For the past two Fridays, we looked at the preliminary results of both the RNC and the DNC. Today, we want to look at the final results of these conventions to see who ultimately won the votes of online video audiences. The data is through the Monday morning after the convention, allowing audiences enough time to catch up on watching the speeches online. While people are still watching the convention speeches online, the data has stabalized at this point.
If we take a look at the Top 10 speakers from both conventions, the winner, in view counts at least, is clear. The DNC produced well over 13 million views from their Top 10 speakers. The RNC, by contrast, scored 7.3 million views. The DNC inspired more clips than the RNC as well, despite the influx of video clips for Clint Eastwood's speech. At the end of the day, the DNC had over 340 clips for its Top 10 convention speeches while the RNC only had 240.
The Most-Watched Speakers
Watching the most-watched speaker race has been fascinating. At first, it seems liked no one could top Eastwood's empty chair speech. And then, Michelle Obama had the upper hand last week among the democrats with over 2.5 million views. Yet, neither of them are responsible for the most-watched speech of the convention.
Bill Clinton has pulled away over the weekend, generating over 5 million views as of Monday morning. Eastwood is 300,000 views behind Clinton with over 4.7 million views. Michelle Obama follows with 4.1 million views.
Neither of the candidates were able to garner enough views to be the most-watched of the convention. President Obama comes in third place among DNC speakers with 2 million views. Romney, on the other hand, struggled to produce views, coming in fifth place among RNC speakers with 287,000 views. In this contest, Obama topped Romney by over 700%.
The Candidates' Wives
The candidates' wives are a crucial part of any political campaign. During presidential campaigns, the convention speeches are seen as a pinnacle moment for them. Ann Romney came in third place among all republican speakers, driving nearly 550,000 views, over twice the amount of views that her husband produced. As noted above, Michelle Obama is responsible for over 4.1 million views, 750% more than Ann Romney.
The vice presidential speeches are a great opportunity for the country to get to know the candidates' running mates. In 2008, all eyes were on Sarah Palin. In 2012, Paul Ryan stole the spotlight. In his speech at the RNC, Ryan generated close to 600,000 views. On the other side of the aisle, Joe Biden produced less enthusiasm online, driving around 130,000 views, about a quarter of Ryan's speech.
San Antonio Mayor Julian Castro, the first ever Latino keynote speaker at the DNC, inspired over 640,000 views with his speech. This performance landed him fourth place among all DNC speakers and fifth place among all convention speakers. New Jersey Govenor Chris Christie came in fourth among all republican speakers with just over 360,000 views, topping Mitt Romney by more than 70,000 views.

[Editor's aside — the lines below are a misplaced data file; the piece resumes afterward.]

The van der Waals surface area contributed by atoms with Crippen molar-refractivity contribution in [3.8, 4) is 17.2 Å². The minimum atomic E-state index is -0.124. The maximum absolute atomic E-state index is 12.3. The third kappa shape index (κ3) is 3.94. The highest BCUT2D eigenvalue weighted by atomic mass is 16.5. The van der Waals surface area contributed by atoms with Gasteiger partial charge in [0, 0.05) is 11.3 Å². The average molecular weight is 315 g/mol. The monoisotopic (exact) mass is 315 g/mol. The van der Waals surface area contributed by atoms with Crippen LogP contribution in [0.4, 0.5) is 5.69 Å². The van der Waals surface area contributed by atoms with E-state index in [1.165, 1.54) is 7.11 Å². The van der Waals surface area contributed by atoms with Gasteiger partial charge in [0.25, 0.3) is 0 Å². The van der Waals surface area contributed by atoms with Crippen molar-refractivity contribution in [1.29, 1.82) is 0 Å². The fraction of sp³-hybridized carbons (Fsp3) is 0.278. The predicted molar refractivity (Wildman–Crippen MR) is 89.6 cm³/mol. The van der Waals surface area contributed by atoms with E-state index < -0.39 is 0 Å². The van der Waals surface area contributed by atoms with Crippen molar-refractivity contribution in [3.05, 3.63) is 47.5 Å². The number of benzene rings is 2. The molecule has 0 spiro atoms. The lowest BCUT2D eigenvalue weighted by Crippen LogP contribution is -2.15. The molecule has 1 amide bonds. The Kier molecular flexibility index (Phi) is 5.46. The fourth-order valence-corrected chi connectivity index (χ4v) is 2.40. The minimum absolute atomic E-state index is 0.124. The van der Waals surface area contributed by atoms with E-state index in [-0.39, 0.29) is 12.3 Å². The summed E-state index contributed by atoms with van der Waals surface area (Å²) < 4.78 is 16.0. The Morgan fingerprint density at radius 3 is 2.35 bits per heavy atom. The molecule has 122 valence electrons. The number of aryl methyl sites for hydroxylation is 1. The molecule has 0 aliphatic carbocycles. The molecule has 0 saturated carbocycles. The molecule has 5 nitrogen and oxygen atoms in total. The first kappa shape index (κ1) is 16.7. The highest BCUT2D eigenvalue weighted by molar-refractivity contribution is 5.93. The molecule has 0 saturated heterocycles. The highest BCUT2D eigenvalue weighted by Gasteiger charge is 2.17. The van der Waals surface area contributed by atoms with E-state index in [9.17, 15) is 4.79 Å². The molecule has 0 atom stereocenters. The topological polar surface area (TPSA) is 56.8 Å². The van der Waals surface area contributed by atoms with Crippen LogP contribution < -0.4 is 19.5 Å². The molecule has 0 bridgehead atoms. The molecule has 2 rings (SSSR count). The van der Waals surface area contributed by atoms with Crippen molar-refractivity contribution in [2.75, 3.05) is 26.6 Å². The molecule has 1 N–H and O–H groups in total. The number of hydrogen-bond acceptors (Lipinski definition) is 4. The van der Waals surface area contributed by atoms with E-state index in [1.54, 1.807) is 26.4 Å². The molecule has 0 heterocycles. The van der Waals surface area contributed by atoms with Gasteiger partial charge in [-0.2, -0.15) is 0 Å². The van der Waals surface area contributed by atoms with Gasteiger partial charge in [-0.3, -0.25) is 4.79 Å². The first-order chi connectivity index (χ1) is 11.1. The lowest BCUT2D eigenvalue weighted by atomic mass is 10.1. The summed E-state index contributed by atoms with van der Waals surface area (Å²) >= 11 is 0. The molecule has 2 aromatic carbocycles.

In addition to the speeches, we wanted to look at the overall coverage of the convention by news organizations. Many news organizations publish content directly to YouTube, so we focused our efforts on YouTube views for this analysis. We looked at views for ABC, The Washington Post, The Wall Street Journal, The New York Times, CNN, The Associated Press, CBS, Al Jazeera, CNN International, NBC, USA Today, The LA Times, FOX, Reuters, and CSPAN. We also looked at other news organizations that publish videos to YouTube, but they didn't cover the convention on YouTube.
Overall, news organizations generated over 8.5 million views from the conventions. Over 6 million of these views were produced from clips for DNC while 2.5 million were from clips for the RNC. While the view counts suggest lopsided coverage, the number of assets uploaded for each convention tells a different story. News organizations uploaded over 460 clips for the DNC and over 400 for the RNC. This is certainly a discrepancy, yet it does not account for the overwhelming advantage the DNC coverage provided for views.
The discrepancy comes from the assets themselves – RNC speeches, on average, generated less views than DNC speeches. Many news organizations uploaded the speeches themselves, which were responsible for the overwhelming majority of views.
So, who won in terms of online views? ABC comes out on top with over 2.6 million views. 1.5 million views for ABC came from the DNC versus 1.1 million views for the RNC. CSPAN follows with just over 2 million views. The Washington Post comes in third, driven primarily by one clip it uploaded of Michelle Obama's speech (the most-watched both for Michelle Obama and The Washington Post), which accounts for the apparent massive discrepancy in coverage. The Wall Street Journal and The New York Times round out the top five news organizations.
Cable news outlet CNN came in sixth place with over 440,000 views. CNN was the only news outlet that generated more views with clips for the RNC (223,000 views) than the DNC (217,000 views).
What do you think of the results? Are you surprised that the DNC had so many more views than the RNC? And what about ABC taking the lead among news organizations for YouTube coverage? Let us know what you think in the comments section below!